I am a postdoctoral researcher in the Digital and Cognitive Musicology Lab (DCML) at École Polytechnique Fédérale de Lausanne (EPFL, Switzerland). Working with large symbolic datasets of musical scores and harmonic annotations, I am primarily interested in Computational Music Analysis, Music Theory, Music Cognition, and their mutual relationship.
Currently, I am working for the project Distant Listening: The Development of Harmony over Three Centuries (1700–2000), funded by the Swiss National Science Foundation (PI: Martin Rohrmeier), that aims at providing a large-scale corpus-based account of the historical development of harmony in Western tonal music.
In 2021, I will lead the project Digitizing the Dualism Debate: A Case Study in the Computational Analysis of Historical Music Sources (with François Bavaud and Coline Métrailler, Université de Lausanne), supported by the EPFL-UNIL funding scheme CROSS - Collaborative Research on Science and Society.
PhD in Digital Humanities, 2019
École Polytechnique Fédérale de Lausanne, Lausanne Switzerland
Staatsexamen Lehramt für Gymnasien und Gesamtschulen (Mathematik, Musik, Erziehungswissenschaft), 2016
Universität zu Köln, Germany
MA in Musicology, 2012
Hochschule für Musik und Tanz, Köln, Germany
Journal Articles, Conference Papers, Datasets
Past and Upcoming
A central debate of 19th-century music theory concerns graphical depictions of tonal relations, commonly called the Tonnetz. More recently, Neo-Riemannian theory (NRT) has utilized it to analyze triadic progressions and minimal voice-leading in the harmonic idioms of 19th-century composers. While NRT elucidates important aspects, it has several limitations. First, it relies on a fundamentally triadic texture, which necessitates a harmonic reduction that lies outside the scope of NRT. Second, drawing Tonnetz diagrams can be tedious and time-consuming. Third, these analyses usually show the presence or absence of triads but not the relative frequencies. Finally, they are often created only for short excerpts and rarely for entire pieces.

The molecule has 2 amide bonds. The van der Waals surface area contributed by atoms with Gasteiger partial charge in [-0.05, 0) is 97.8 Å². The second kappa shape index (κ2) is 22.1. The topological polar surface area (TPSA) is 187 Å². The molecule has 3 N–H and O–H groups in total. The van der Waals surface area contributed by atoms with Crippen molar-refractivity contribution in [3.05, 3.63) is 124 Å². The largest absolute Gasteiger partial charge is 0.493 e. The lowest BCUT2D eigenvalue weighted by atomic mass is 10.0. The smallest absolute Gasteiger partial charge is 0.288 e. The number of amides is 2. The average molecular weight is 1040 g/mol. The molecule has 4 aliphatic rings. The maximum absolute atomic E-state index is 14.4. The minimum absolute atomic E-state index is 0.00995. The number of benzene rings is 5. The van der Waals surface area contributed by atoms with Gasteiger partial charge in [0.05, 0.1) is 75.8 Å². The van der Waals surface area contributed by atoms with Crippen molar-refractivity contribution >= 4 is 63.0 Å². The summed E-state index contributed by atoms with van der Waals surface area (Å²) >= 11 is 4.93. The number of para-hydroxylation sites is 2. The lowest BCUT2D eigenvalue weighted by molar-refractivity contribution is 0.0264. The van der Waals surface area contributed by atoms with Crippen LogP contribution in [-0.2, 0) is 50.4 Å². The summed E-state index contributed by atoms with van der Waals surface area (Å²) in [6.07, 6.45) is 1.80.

This workshop introduces the free and open-source Python library
Traditionally, there has been a strict separation between the humanities and the sciences, encompassing qualitative-hermeneutic and quantitative-empirical methodologies, respectively. This fundamental divide is being challenged by the advent of the recent field of Digital Humanities that addresses, for instance, inherently historical questions with quantitative methods, fueled by the creation of ever larger and more appropriate datasets as well as the development of novel methods and tools. This situation is mirrored within the field of musicology, commonly divided into historical and systematic research agendas, where the emerging subdiscipline of musical corpus studies aims at bridging the methodological gap.
This workshop presents a case study in empirical music history. It first introduces some epistemological issues and then presents a hands-on exercise. Finally, it invites critical discussion about the implications and relevance of the results for other subfields such as music psychology. In doing so, the workshop simulates (nearly) the entire life cycle of a research project, from an initial idea via selecting appropriate operationalisations and measures up to choosing suitable visualisations to communicate the results, e.g. in a research article or a blog post. At each point, participants will be invited to critically reflect the decisions taken. Along the way, more general methods for data analysis (e.g. data transformation, clustering, dimensionality reduction, and plotting) will be introduced. This is expected to benefit participants in a vast number of future projects.
We will use Python as a programming language within the framework of an interactive coding environment. The participants are not expected to have any prior experience with either, and do not need to install any software on their laptops. A web browser and a stable internet connection are the only prerequisites.